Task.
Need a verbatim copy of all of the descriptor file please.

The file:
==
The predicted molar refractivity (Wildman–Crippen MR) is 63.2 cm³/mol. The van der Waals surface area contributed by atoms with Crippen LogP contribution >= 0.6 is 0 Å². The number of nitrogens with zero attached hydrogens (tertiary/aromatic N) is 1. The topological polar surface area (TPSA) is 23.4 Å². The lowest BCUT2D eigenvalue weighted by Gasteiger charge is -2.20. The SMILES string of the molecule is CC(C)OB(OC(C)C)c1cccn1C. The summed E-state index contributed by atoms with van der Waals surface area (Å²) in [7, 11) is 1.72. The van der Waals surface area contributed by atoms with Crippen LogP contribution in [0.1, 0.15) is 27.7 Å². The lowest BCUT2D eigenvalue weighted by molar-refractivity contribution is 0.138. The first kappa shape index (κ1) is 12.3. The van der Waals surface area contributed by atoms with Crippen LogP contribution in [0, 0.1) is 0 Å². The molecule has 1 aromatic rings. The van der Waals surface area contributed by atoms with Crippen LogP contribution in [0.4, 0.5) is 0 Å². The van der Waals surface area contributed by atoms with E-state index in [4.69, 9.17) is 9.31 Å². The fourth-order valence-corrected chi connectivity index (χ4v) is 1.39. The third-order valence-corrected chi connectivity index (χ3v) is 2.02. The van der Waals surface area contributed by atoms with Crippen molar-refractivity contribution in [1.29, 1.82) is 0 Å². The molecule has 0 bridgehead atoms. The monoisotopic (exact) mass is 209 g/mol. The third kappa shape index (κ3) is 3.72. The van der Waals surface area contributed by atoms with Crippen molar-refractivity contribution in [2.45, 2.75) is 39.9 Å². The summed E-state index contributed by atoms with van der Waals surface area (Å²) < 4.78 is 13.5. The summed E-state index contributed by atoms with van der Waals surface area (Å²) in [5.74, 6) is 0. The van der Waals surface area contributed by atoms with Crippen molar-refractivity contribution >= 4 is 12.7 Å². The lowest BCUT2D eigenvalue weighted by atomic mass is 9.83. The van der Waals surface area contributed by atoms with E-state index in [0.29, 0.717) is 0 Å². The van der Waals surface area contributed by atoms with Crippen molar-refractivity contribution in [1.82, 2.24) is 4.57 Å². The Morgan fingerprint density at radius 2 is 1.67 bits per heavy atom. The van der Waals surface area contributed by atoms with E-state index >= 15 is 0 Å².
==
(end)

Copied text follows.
The predicted molar refractivity (Wildman–Crippen MR) is 63.2 cm³/mol. The van der Waals surface area contributed by atoms with Crippen LogP contribution >= 0.6 is 0 Å². The number of nitrogens with zero attached hydrogens (tertiary/aromatic N) is 1. The topological polar surface area (TPSA) is 23.4 Å². The lowest BCUT2D eigenvalue weighted by Gasteiger charge is -2.20. The SMILES string of the molecule is CC(C)OB(OC(C)C)c1cccn1C. The summed E-state index contributed by atoms with van der Waals surface area (Å²) in [7, 11) is 1.72. The van der Waals surface area contributed by atoms with Crippen LogP contribution in [0.1, 0.15) is 27.7 Å². The lowest BCUT2D eigenvalue weighted by molar-refractivity contribution is 0.138. The first kappa shape index (κ1) is 12.3. The van der Waals surface area contributed by atoms with Crippen LogP contribution in [0, 0.1) is 0 Å². The molecule has 1 aromatic rings. The van der Waals surface area contributed by atoms with Crippen LogP contribution in [0.4, 0.5) is 0 Å². The van der Waals surface area contributed by atoms with E-state index in [4.69, 9.17) is 9.31 Å². The fourth-order valence-corrected chi connectivity index (χ4v) is 1.39. The third-order valence-corrected chi connectivity index (χ3v) is 2.02. The van der Waals surface area contributed by atoms with Crippen molar-refractivity contribution in [1.29, 1.82) is 0 Å². The molecule has 0 bridgehead atoms. The monoisotopic (exact) mass is 209 g/mol. The third kappa shape index (κ3) is 3.72. The van der Waals surface area contributed by atoms with Crippen molar-refractivity contribution in [2.45, 2.75) is 39.9 Å². The summed E-state index contributed by atoms with van der Waals surface area (Å²) < 4.78 is 13.5. The summed E-state index contributed by atoms with van der Waals surface area (Å²) in [5.74, 6) is 0. The van der Waals surface area contributed by atoms with Crippen molar-refractivity contribution >= 4 is 12.7 Å². The lowest BCUT2D eigenvalue weighted by atomic mass is 9.83. The van der Waals surface area contributed by atoms with E-state index in [0.29, 0.717) is 0 Å². The van der Waals surface area contributed by atoms with Crippen molar-refractivity contribution in [1.82, 2.24) is 4.57 Å². The Morgan fingerprint density at radius 2 is 1.67 bits per heavy atom. The van der Waals surface area contributed by atoms with E-state index >= 15 is 0 Å².